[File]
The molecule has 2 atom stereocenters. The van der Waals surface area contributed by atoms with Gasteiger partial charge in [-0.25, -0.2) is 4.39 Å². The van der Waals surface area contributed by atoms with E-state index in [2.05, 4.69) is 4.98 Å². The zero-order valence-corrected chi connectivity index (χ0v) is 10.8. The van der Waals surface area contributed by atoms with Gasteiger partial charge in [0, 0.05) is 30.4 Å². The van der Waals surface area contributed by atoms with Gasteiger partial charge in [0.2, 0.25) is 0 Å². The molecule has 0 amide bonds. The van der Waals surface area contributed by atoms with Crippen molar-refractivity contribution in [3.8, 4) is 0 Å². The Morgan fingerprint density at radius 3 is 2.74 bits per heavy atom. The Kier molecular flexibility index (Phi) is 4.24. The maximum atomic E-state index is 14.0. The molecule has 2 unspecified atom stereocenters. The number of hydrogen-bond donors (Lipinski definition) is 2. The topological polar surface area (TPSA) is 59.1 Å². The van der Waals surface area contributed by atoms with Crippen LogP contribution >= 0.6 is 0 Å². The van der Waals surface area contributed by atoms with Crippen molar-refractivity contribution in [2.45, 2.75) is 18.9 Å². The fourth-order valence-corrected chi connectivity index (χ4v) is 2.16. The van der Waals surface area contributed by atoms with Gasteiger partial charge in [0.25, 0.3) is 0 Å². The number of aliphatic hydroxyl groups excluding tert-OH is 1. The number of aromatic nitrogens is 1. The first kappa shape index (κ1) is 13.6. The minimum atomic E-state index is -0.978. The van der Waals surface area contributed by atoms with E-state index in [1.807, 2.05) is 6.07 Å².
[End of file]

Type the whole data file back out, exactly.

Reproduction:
The molecule has 2 atom stereocenters. The van der Waals surface area contributed by atoms with Gasteiger partial charge in [-0.25, -0.2) is 4.39 Å². The van der Waals surface area contributed by atoms with E-state index in [2.05, 4.69) is 4.98 Å². The zero-order valence-corrected chi connectivity index (χ0v) is 10.8. The van der Waals surface area contributed by atoms with Gasteiger partial charge in [0, 0.05) is 30.4 Å². The van der Waals surface area contributed by atoms with Gasteiger partial charge in [0.2, 0.25) is 0 Å². The molecule has 0 amide bonds. The van der Waals surface area contributed by atoms with Crippen molar-refractivity contribution in [3.8, 4) is 0 Å². The Morgan fingerprint density at radius 3 is 2.74 bits per heavy atom. The Kier molecular flexibility index (Phi) is 4.24. The maximum atomic E-state index is 14.0. The molecule has 2 unspecified atom stereocenters. The number of hydrogen-bond donors (Lipinski definition) is 2. The topological polar surface area (TPSA) is 59.1 Å². The van der Waals surface area contributed by atoms with Crippen LogP contribution >= 0.6 is 0 Å². The van der Waals surface area contributed by atoms with Crippen molar-refractivity contribution in [2.45, 2.75) is 18.9 Å². The fourth-order valence-corrected chi connectivity index (χ4v) is 2.16. The van der Waals surface area contributed by atoms with Gasteiger partial charge in [0.25, 0.3) is 0 Å². The number of aliphatic hydroxyl groups excluding tert-OH is 1. The number of aromatic nitrogens is 1. The first kappa shape index (κ1) is 13.6. The minimum atomic E-state index is -0.978. The van der Waals surface area contributed by atoms with E-state index in [1.807, 2.05) is 6.07 Å².